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Posted By: JimC
Date Posted: 12 Apr 12 at 12:43pm
Full fathom five thy father lies;
Of his bones are coral made;
Those are pearls that were his eyes;
Nothing of him that doth fade,
But doth suffer a sea-change
Into something rich and strange.


Posted By: chrisclark123
Date Posted: 12 Apr 12 at 1:56pm
My old fireball that was an insurance right off (a tree fell on it!). Removed the wooden decking then used a JCB to chop up the remaining fibreglass hull, stuck it in the back of an old landrover then took it to the local dump. 

Would like to be around a burning fibreglass boat!


Chris


Posted By: PeterG
Date Posted: 12 Apr 12 at 2:24pm
Chainsaws work well - then the dump

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Peter
Ex Cont 707
Ex Laser 189635
DY 59


Posted By: Rupert
Date Posted: 12 Apr 12 at 4:04pm
Do them up a bit and sail them with the CVRDA! If they sink 1/2 way round, problem solved...

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Firefly 2324, Lightning 130, Puffin 229, Minisail 3446 Mirror 70686


Posted By: drifter
Date Posted: 12 Apr 12 at 7:49pm
Clearing up our dinghy park last year, we had a handful of old GRP boats to dispose of. The council tip is just around the corner, so I took an unidentifiable boat round on the trailer. They took it as I had already unloaded it, but the other seven or so they wanted to charge 80 each to put in landfill. Worth bearing in mind when calculating club berthing fees! Don't burn 'em as it's very hazardous.

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Stewart


Posted By: drifter
Date Posted: 12 Apr 12 at 7:51pm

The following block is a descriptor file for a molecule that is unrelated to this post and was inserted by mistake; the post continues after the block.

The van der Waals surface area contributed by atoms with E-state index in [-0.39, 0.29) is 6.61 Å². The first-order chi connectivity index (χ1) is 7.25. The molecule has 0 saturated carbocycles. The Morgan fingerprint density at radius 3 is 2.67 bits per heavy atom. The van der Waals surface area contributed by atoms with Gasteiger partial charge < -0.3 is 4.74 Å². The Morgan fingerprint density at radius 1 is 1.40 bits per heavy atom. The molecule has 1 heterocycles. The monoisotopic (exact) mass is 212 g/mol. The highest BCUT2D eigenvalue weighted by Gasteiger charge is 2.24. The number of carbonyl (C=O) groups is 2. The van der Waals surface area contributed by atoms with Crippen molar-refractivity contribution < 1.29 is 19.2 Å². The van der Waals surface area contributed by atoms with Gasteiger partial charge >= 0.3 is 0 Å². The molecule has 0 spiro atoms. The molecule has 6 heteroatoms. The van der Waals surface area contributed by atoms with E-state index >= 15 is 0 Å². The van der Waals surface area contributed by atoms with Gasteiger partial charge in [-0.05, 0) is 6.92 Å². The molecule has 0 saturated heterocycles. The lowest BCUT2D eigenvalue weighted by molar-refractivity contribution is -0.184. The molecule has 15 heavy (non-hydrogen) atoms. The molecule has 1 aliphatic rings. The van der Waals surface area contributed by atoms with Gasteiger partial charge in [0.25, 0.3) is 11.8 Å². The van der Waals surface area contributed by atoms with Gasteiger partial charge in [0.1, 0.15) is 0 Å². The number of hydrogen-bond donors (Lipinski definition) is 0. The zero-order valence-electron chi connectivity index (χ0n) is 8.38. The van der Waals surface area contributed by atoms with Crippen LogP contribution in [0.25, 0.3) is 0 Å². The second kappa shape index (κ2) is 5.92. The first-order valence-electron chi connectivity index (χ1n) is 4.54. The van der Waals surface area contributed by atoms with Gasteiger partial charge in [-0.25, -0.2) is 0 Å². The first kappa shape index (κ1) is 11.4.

Originally posted by chrisclark123



Would like to be around a burning fibreglass boat!

Chris


No you wouldn't. Carcinogens on sharp microscopic fibres. H&S/environmental irresponsibility.




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Stewart


Posted By: patj
Date Posted: 12 Apr 12 at 8:06pm
Ebay them and make a profit!


Posted By: kurio99
Date Posted: 12 Apr 12 at 10:40pm
If you live on the west coast of North America, send them drifting until the US Coast Guard blows them up as a hazard to shipping.
Wink
 
 
(If you miss the reference.  They recently sunk a trawler that drifted from the Japanese tsunami.  You would think that iron is the ultimate for scrap and recycling.  Instead, they send all that pollution and waste to the bottom of the sea.  Go figure.  I suspect that one trawler probably outweighs hundreds of fiberglass castoffs in terms of waste.)


Posted By: ecosail
Date Posted: 12 Apr 12 at 11:06pm
I think we are all agreed - uncontrolled burning is a definite no-no... I have read that there is a company in Belgium that can superheat the old fibreglass and turn it into building material but I think there isn't enough supply..

Landfill is a short term solution, and there are some pretty nasty chemicals that could leak out over time.

Pulverised fibreglass could be used as filler material in the building of new boats....

I have also read that there is some research being done for combining it with road aggregate, but the scent has gone cold on this one.